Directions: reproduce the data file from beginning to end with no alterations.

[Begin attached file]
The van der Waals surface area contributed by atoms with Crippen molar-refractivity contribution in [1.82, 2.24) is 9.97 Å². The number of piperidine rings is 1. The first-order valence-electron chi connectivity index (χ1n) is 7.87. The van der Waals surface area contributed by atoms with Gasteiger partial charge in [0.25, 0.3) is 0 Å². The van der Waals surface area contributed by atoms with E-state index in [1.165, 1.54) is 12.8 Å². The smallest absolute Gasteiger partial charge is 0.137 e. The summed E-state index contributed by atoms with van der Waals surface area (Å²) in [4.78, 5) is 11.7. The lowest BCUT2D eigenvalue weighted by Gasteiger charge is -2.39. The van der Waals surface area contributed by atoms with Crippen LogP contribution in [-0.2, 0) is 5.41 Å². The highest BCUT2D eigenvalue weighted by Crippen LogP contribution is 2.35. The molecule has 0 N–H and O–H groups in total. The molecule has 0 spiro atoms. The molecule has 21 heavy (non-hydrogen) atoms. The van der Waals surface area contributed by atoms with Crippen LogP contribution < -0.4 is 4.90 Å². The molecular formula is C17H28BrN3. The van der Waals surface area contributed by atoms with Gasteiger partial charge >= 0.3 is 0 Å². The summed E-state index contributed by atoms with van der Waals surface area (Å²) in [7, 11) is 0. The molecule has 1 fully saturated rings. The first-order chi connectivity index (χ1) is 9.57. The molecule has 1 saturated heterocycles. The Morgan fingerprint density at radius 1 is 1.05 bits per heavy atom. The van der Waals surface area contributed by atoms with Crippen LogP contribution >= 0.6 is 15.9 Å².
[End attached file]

The van der Waals surface area contributed by atoms with Crippen molar-refractivity contribution in [1.82, 2.24) is 9.97 Å². The number of piperidine rings is 1. The first-order valence-electron chi connectivity index (χ1n) is 7.87. The van der Waals surface area contributed by atoms with Gasteiger partial charge in [0.25, 0.3) is 0 Å². The van der Waals surface area contributed by atoms with E-state index in [1.165, 1.54) is 12.8 Å². The smallest absolute Gasteiger partial charge is 0.137 e. The summed E-state index contributed by atoms with van der Waals surface area (Å²) in [4.78, 5) is 11.7. The lowest BCUT2D eigenvalue weighted by Gasteiger charge is -2.39. The van der Waals surface area contributed by atoms with Crippen LogP contribution in [-0.2, 0) is 5.41 Å². The highest BCUT2D eigenvalue weighted by Crippen LogP contribution is 2.35. The molecule has 0 N–H and O–H groups in total. The molecule has 0 spiro atoms. The molecule has 21 heavy (non-hydrogen) atoms. The van der Waals surface area contributed by atoms with Crippen LogP contribution < -0.4 is 4.90 Å². The molecular formula is C17H28BrN3. The van der Waals surface area contributed by atoms with Gasteiger partial charge >= 0.3 is 0 Å². The summed E-state index contributed by atoms with van der Waals surface area (Å²) in [7, 11) is 0. The molecule has 1 fully saturated rings. The first-order chi connectivity index (χ1) is 9.57. The molecule has 1 saturated heterocycles. The Morgan fingerprint density at radius 1 is 1.05 bits per heavy atom. The van der Waals surface area contributed by atoms with Crippen LogP contribution >= 0.6 is 15.9 Å².